Five Questions for: Dr. Jane Simonsen
March 21, 2012
Five Questions is a series of profiles of people at Augustana College. Dr. Jane Simonsen delivers the answers today. If you know someone you'd like to see profiled, send his or her name and a note to firstname.lastname@example.org.
|Dr. Jane Simonsen, Augustana associate professor of history. (Photo/Scott Cason)
Dr. Jane Simonsen is an associate professor of history specializing in U.S. women's history, gender studies and Native American studies. She received a Ph.D. in American studies from the University of Iowa in 2001 and has been a member of the history department at Augustana since 2006.
She teaches survey courses in American history and upper level courses on the history of marriage and on American women's history. She also teaches courses in the women's and gender studies programs as well as in the first-year liberal studies program and honors program. Dr. Simonsen is the coordinator of women's and gender studies.
1. In your book, Making Home Work: Domesticity and Native American Assimilation in the American West, 1860-1920, you describe the challenges white women reformers faced in their attempts to help Native American women assimilate and take on women's roles that were more like those in white families. What were some of those challenges?
Single women on a quest to improve the lives of others in the American West were not terribly welcomed either by Native Americans or the Western ranchers they encountered. For the most part, Native American women were not terribly interested in being assimilated. At best, they tended to be interested in learning only what they could best use to ensure their cultural and economic survival. The practice of quilting, taught as a domestic activity, became quilting for profit for many Native American women. Projects change when you discover new things, and this was especially true in the experiences of these white women as they struggled to understand the perspectives of the Native Americans they encountered.
2. You contributed a narrative on the photographs of Alexander Gardner to the book titled Recovering the Prairie. Most people remember Gardner for his work as a combat photographer in the Civil War. What did Gardner see in prairie settings that others didn't?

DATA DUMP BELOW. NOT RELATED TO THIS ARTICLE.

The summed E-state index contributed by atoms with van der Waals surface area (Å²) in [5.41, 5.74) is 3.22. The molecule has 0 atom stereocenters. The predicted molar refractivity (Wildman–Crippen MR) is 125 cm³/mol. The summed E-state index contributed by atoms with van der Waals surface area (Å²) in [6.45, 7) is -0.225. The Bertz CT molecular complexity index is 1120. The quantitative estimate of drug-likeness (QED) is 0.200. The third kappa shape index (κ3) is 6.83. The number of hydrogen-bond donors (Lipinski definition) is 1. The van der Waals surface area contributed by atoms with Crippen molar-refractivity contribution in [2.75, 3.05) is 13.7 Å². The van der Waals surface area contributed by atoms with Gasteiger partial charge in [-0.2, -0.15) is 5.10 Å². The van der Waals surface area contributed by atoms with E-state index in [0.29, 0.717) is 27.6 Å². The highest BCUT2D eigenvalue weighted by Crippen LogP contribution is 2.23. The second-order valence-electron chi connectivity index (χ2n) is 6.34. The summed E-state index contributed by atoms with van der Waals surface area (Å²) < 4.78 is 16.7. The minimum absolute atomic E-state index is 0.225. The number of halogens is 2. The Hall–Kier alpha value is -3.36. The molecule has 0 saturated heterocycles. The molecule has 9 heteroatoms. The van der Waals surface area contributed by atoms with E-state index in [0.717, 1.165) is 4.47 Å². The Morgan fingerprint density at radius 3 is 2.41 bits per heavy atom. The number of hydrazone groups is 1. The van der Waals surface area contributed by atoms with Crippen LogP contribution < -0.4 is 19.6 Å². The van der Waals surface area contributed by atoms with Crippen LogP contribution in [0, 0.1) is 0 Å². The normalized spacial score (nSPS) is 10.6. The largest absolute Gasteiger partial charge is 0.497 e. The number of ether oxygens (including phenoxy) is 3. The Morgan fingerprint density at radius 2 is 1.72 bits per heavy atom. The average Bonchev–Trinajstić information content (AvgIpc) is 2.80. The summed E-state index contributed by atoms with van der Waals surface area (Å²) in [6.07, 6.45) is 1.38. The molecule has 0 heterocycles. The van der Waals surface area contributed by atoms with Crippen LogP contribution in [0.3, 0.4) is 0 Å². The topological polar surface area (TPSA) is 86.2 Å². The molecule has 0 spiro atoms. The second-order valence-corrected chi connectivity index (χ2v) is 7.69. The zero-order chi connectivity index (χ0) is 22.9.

Gardner saw the almost hidden beauty in land that others viewed mostly as monotonous stretches of rolling grasslands. What made his work special was how he integrated the prairie and railroad imagery. Gardner saw the railroad as a metaphor for the unification of our vast country. He also thought the railroads were an example of man's triumph over time and space.
3. Stories involving gender and identity have dominated the headlines over the past few weeks. Describe the elements you see as essential to foster a thoughtful public dialogue on these issues.
People need to understand how things look from other perspectives. Our perspectives evolve from generalizations we base on what are often very personal experiences. To really have a meaningful conversation about power issues like abortion, I try and create what I call a scaffold around the issue that helps students see things from a number of perspectives and personal experiences. This scaffolding includes an analysis of the social and economic conditions that lead to abortion. We never attack anybody's values. Some students do begin to see the issues differently, or more clearly and in a way that doesn't always challenge their core values. They might also find that seemingly incompatible values really aren't incompatible.
4. Your office in Old Main is due for some significant summer renovation. What do you look forward to at the end of the renovation process and what do you hope is not lost from the old Old Main?
I expect this building to become more energy efficient and environmentally friendly. This is a great building for history majors. History majors like a connection with historic things. I hope some of the ambiance of Cable Hall with its old tables, chairs, flooring and art can be retained. The biggest thing I hope we see is better gathering spaces. The Hanson Hall of Science has great gathering spaces that connect students and faculty. There is great value in even accidental meeting opportunities, and I hope our renovated Old Main provides plenty of places to gather.
5. If you hadn't become a college professor, what do you think you would have done?
I first wanted to become a creative writer, but when I was an undergraduate, a professor told me I was probably a better analytical writer. Truth be told, what I would really like to be is a Muppeteer — maybe a singing tomato in a Muppet chorus. My students have picked up on my use of funny voices in class, so I guess I will always have an outlet for this kind of creative energy.
Five Questions recently has featured:
- Dr. Pamela Trotter, associate professor of chemistry
- Dr. Todd Cleveland, assistant professor of history
- Dr. Daniel Conway, associate professor of business administration
- Dr. Daniel Corts, associate professor of psychology
- Dr. Kevin Geedey, professor of biology
- Dr. Randy Hengst, professor of education
- Dr. Emil Kramer, professor of classics
- Dr. Van Symons, professor of history
- Rosita Tendall, assistant professor of music
- Sara Tisdale, women's lacrosse coach
- Carla Tracy, director of the Thomas Tredway Library